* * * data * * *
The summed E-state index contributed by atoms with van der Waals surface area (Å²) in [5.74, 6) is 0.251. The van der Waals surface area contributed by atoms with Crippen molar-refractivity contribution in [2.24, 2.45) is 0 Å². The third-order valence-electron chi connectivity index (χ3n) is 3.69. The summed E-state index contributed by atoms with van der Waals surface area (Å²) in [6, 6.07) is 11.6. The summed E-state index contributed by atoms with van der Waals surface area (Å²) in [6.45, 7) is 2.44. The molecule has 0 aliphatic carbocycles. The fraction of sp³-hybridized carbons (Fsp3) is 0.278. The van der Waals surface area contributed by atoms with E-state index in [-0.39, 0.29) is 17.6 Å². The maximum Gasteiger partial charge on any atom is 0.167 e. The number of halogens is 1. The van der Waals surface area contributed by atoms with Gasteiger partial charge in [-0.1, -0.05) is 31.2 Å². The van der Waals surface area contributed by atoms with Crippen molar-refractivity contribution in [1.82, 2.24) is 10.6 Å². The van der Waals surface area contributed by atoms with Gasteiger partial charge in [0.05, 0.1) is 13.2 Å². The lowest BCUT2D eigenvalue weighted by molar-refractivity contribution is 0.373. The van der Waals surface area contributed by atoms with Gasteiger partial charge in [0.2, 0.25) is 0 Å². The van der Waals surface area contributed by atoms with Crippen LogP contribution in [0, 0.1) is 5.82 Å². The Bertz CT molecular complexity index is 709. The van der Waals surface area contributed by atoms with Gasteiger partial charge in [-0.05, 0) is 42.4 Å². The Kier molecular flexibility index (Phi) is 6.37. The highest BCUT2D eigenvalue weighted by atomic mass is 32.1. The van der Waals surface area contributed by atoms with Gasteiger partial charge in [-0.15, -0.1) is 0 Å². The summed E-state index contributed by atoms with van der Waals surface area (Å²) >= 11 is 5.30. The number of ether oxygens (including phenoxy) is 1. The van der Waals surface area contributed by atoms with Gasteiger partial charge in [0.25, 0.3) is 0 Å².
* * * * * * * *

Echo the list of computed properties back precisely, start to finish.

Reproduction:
The summed E-state index contributed by atoms with van der Waals surface area (Å²) in [5.74, 6) is 0.251. The van der Waals surface area contributed by atoms with Crippen molar-refractivity contribution in [2.24, 2.45) is 0 Å². The third-order valence-electron chi connectivity index (χ3n) is 3.69. The summed E-state index contributed by atoms with van der Waals surface area (Å²) in [6, 6.07) is 11.6. The summed E-state index contributed by atoms with van der Waals surface area (Å²) in [6.45, 7) is 2.44. The molecule has 0 aliphatic carbocycles. The fraction of sp³-hybridized carbons (Fsp3) is 0.278. The van der Waals surface area contributed by atoms with E-state index in [-0.39, 0.29) is 17.6 Å². The maximum Gasteiger partial charge on any atom is 0.167 e. The number of halogens is 1. The van der Waals surface area contributed by atoms with Gasteiger partial charge in [-0.1, -0.05) is 31.2 Å². The van der Waals surface area contributed by atoms with Crippen molar-refractivity contribution in [1.82, 2.24) is 10.6 Å². The van der Waals surface area contributed by atoms with Gasteiger partial charge in [0.05, 0.1) is 13.2 Å². The lowest BCUT2D eigenvalue weighted by molar-refractivity contribution is 0.373. The van der Waals surface area contributed by atoms with Gasteiger partial charge in [0.2, 0.25) is 0 Å². The van der Waals surface area contributed by atoms with Crippen LogP contribution in [0, 0.1) is 5.82 Å². The Bertz CT molecular complexity index is 709. The van der Waals surface area contributed by atoms with Gasteiger partial charge in [-0.05, 0) is 42.4 Å². The Kier molecular flexibility index (Phi) is 6.37. The highest BCUT2D eigenvalue weighted by atomic mass is 32.1. The van der Waals surface area contributed by atoms with Gasteiger partial charge in [-0.15, -0.1) is 0 Å². The summed E-state index contributed by atoms with van der Waals surface area (Å²) >= 11 is 5.30. The number of ether oxygens (including phenoxy) is 1. The van der Waals surface area contributed by atoms with Gasteiger partial charge in [0.25, 0.3) is 0 Å².